Lot # 356.1 1975 Cadillac Eldorado Convertible; S/N 6L67S5Q423757; Orchid/White leather; Visually maintained, largely original 3+ condition; No Reserve; Hammered Sold at $17,000 plus commission of 10.00%; Final Price $18,700 – 500/190hp, automatic, wheel covers, narrow whitewalls, later cassette, power windows, cruise control, climate control. – Bright, attractive paint finish with only a few flaws throughout, but the chrome is tired, as are the wheels. Lightly discolored leather. Clean dash and gauges. Unrestored but maintained underneath. – Bid to exactly the same hammer amount at Mecum Kissimmee in 2020 as it brought here, this Eldorado convertible is still a prestigious, luxury car with the benefit of mostly analog (and therefore repairable) systems. This is a real car and it brought real money.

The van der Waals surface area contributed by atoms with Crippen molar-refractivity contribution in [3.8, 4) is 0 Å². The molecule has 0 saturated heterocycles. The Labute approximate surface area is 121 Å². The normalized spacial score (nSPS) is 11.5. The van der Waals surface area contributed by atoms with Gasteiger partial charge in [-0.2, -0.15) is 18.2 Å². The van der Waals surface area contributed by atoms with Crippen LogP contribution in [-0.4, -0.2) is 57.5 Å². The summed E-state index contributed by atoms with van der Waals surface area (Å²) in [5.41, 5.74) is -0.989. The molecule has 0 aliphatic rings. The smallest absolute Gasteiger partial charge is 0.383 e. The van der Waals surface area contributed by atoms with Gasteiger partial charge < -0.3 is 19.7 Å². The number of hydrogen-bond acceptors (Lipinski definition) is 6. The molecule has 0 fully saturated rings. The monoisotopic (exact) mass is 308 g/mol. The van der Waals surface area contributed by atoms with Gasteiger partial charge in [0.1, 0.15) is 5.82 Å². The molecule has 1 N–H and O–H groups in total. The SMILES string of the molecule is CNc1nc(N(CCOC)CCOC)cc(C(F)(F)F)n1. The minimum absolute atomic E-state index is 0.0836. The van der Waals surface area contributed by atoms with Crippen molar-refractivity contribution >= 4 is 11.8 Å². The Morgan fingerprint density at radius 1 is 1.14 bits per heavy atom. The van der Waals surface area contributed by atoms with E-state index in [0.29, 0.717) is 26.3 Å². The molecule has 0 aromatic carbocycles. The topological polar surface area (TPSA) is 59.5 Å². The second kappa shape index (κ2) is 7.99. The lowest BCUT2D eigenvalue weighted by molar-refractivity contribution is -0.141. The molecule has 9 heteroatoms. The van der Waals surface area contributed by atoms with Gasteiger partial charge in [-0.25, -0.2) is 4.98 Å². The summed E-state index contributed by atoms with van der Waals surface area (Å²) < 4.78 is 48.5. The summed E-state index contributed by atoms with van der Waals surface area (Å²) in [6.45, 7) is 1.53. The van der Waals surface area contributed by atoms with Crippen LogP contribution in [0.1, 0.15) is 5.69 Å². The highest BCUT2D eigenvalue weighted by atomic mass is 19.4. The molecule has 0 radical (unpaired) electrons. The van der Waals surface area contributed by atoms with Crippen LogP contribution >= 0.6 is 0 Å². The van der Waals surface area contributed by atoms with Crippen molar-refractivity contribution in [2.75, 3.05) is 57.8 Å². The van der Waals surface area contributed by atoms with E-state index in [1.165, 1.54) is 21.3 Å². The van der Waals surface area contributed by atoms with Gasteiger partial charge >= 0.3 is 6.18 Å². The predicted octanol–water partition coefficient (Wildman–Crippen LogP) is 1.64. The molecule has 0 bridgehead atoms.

Lot # 359 1999 Dodge Durango Shelby SP360 Edition Sport Utility Vehicle 4×4; S/N 1B4HS28Z6XF571654; Shelby Blue, White stripes/Gray, Black leather; Unrestored original 3+ condition; No Reserve; Hammered Sold at $18,000 plus commission of 10.00%; Final Price $19,800 – 5.9/360hp supercharged V8, automatic, 4-wheel drive, chromed wheels, Goodyear Eagle GTII tires, tinted glass, power windows, Recaro first and second row bucket seats, third row bench seat. – Represented as one of 300 built. Numerous chips on the nose, blemishes on the wheels, large scratch on the tail, and dull exterior plastic. One of the “Supercharged” decals on the front door is also coming loose. Good interior with light wear on the front seats. A very rare modern muscle truck with a Shelby connection. This one would be more suited for driving and casual Cars and Coffee-ing than gleaming in a collection. – In the context of an active market for vintage trucks, modern performance vehicles, and all things Shelby, here’s a vehicle that packs all three and it’s a lot of truck for the money even if it shows some wear and tear. Especially good value considering it sold for $20,900 at Mecum Dallas in 2018 and for $33,000 there in 2019. It is out of the ordinary, but that’s a big portion of its appeal.